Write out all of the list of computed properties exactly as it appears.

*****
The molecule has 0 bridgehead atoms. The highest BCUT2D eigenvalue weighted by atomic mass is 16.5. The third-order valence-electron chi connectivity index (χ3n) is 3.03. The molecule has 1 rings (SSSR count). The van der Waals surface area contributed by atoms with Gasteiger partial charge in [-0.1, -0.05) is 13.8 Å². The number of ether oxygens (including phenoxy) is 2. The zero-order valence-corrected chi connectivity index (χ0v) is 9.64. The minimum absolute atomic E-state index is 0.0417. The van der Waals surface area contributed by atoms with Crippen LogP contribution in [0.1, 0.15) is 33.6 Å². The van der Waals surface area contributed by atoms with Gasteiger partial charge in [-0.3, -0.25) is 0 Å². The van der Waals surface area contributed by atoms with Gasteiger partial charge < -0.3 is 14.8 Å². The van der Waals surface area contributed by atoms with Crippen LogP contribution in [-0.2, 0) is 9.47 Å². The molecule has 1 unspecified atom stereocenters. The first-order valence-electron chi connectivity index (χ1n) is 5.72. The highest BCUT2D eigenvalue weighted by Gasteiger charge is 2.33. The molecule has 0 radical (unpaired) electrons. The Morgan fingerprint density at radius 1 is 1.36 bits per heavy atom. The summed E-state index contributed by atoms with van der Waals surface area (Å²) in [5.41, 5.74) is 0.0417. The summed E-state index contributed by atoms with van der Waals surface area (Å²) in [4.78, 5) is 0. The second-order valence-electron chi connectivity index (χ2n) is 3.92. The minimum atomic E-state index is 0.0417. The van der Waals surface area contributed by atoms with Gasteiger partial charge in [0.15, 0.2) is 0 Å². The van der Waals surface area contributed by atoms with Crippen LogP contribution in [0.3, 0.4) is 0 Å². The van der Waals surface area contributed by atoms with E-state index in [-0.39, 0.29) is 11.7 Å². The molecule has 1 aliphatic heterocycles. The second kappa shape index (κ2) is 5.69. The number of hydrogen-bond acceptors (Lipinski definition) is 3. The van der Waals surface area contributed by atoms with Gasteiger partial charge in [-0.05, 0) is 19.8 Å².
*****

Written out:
The molecule has 0 bridgehead atoms. The highest BCUT2D eigenvalue weighted by atomic mass is 16.5. The third-order valence-electron chi connectivity index (χ3n) is 3.03. The molecule has 1 rings (SSSR count). The van der Waals surface area contributed by atoms with Gasteiger partial charge in [-0.1, -0.05) is 13.8 Å². The number of ether oxygens (including phenoxy) is 2. The zero-order valence-corrected chi connectivity index (χ0v) is 9.64. The minimum absolute atomic E-state index is 0.0417. The van der Waals surface area contributed by atoms with Crippen LogP contribution in [0.1, 0.15) is 33.6 Å². The van der Waals surface area contributed by atoms with Gasteiger partial charge in [-0.3, -0.25) is 0 Å². The van der Waals surface area contributed by atoms with Gasteiger partial charge < -0.3 is 14.8 Å². The van der Waals surface area contributed by atoms with Crippen LogP contribution in [-0.2, 0) is 9.47 Å². The molecule has 1 unspecified atom stereocenters. The first-order valence-electron chi connectivity index (χ1n) is 5.72. The highest BCUT2D eigenvalue weighted by Gasteiger charge is 2.33. The molecule has 0 radical (unpaired) electrons. The Morgan fingerprint density at radius 1 is 1.36 bits per heavy atom. The summed E-state index contributed by atoms with van der Waals surface area (Å²) in [5.41, 5.74) is 0.0417. The summed E-state index contributed by atoms with van der Waals surface area (Å²) in [4.78, 5) is 0. The second-order valence-electron chi connectivity index (χ2n) is 3.92. The minimum atomic E-state index is 0.0417. The van der Waals surface area contributed by atoms with Gasteiger partial charge in [0.15, 0.2) is 0 Å². The van der Waals surface area contributed by atoms with Crippen LogP contribution in [0.3, 0.4) is 0 Å². The van der Waals surface area contributed by atoms with E-state index in [-0.39, 0.29) is 11.7 Å². The molecule has 1 aliphatic heterocycles. The second kappa shape index (κ2) is 5.69. The number of hydrogen-bond acceptors (Lipinski definition) is 3. The van der Waals surface area contributed by atoms with Gasteiger partial charge in [-0.05, 0) is 19.8 Å².